Porsche’s 3 NFT Mistakes—And What Brands Can Learn From Them

Last week, Porsche, entered the race of Web2 companies releasing non-fungible token (NFT) collections. However, the drop was slow off the line and spun off track in ways that fans of the luxury car brand did not anticipate. 


Source: Twitter

What went wrong with Porsche's NFT drop?

In the days following Porsche’s drop, there have been innumerable analyses of Porsche’s brand strategy — or lack thereof. 

Many attribute the collection’s outcomes to Porsche’s misunderstanding of the broader crypto landscape and confusion over reaching a user base that’s traditionally disconnected from Web3 sales channels. While this is broadly accurate, there are three specific elements that could have helped drive a successful drop for Porsche. According to Web3-native brands, creators and consultants, Porsche's strategy fell short in the areas of utility, community and communication.   

Let's dive in a little deeper:

Lack of utility

As NFT projects have burgeoned over the last few years, brands have had to get creative with instilling utility in collections. Utility can take many forms, including community perks, rewards, increased access to events and more. However, Porsche failed to clearly define the use cases behind its 911 NFT collection, other than the customizable digital image itself. 

“Porsche works with incredible agencies, and the brand is so strong," says Alexa Lombardo, founder and head of strategy of Atomic Number 8, a creative studio working across Web2 and Web3. “But ultimately, if the main functionality of the NFT is the NFT, that carries no utility," she said. She also added that the price is often not the biggest issue, but rather the value associated with what people are paying for.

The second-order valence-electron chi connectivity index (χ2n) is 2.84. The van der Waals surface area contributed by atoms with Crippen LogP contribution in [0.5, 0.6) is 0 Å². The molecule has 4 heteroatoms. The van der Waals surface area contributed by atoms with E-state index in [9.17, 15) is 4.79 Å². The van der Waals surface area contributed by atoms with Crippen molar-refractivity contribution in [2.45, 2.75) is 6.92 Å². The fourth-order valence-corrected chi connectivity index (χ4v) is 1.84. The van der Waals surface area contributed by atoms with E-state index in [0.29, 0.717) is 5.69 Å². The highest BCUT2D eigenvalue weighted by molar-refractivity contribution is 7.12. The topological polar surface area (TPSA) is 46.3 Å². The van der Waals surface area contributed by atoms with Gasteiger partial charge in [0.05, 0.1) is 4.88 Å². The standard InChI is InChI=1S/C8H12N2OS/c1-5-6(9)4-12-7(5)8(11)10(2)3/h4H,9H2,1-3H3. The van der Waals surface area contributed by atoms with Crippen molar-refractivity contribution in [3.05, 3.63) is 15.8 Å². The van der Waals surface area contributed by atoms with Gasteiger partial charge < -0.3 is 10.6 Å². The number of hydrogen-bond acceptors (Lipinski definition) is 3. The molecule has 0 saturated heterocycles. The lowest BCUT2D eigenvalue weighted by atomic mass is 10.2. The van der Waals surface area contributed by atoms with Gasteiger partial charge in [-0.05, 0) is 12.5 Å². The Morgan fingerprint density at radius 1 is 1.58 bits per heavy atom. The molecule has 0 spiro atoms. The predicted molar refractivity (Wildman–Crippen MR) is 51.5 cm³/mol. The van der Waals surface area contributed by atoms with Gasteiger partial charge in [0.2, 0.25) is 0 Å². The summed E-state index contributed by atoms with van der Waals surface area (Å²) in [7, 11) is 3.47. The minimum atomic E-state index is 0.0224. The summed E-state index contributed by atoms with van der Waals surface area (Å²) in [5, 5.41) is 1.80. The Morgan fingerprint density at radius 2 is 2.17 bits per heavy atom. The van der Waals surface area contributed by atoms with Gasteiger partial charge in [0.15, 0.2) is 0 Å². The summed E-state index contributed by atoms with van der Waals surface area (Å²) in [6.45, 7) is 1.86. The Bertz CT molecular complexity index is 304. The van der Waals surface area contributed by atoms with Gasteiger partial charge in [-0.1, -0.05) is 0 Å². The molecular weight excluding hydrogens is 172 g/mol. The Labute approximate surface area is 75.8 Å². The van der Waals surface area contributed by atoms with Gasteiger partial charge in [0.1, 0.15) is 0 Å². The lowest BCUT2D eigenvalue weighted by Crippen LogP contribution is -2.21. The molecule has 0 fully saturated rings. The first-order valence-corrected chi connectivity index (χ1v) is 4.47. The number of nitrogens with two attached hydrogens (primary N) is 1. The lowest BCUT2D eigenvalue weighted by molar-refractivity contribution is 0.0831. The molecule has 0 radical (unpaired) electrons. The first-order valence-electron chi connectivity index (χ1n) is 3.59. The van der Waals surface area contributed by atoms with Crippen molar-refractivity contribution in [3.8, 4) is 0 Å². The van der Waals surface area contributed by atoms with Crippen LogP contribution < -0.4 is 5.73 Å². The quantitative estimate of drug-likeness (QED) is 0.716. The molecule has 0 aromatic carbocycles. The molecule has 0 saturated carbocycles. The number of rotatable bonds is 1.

"I have no problem with the mint price," Lombardo said. "The problem was that they did not properly communicate the utility." 

Mistaking audience for community

Another key element Porsche neglected to properly consider is community, a key expression of utility. Unlike other Web3 drops, such as Nike.Swoosh, which gradually built its Web3-community and following over a few years, Porsche moved hastily with growing its Web3 presence and user base only six months before the mint. 

“Other brands have entered the space and have taken so much time to build community beforehand”, says Christian Reza, Web3 go-to-market advisor and strategist at the Web3 agency and marketing DAO, Myosin. "You look at Nike, and they've really taken their time over the last few years. With Porsche, they mistook audience for community and assumed they would sell out."

You look at Nike, and they've really taken their time over the last few years. With Porsche, they mistook audience for community and assumed they would sell out.

To this end, it appears Porsche followed a false assumption that a strong brand value would translate into eager collectors. But consumer connectedness to a product is distinct from the desire to own a collectible. Unfortunately, the company missed essential persona development and market research to understand its users’ motivations, pain points and what they (the community) wanted out of NFT ownership.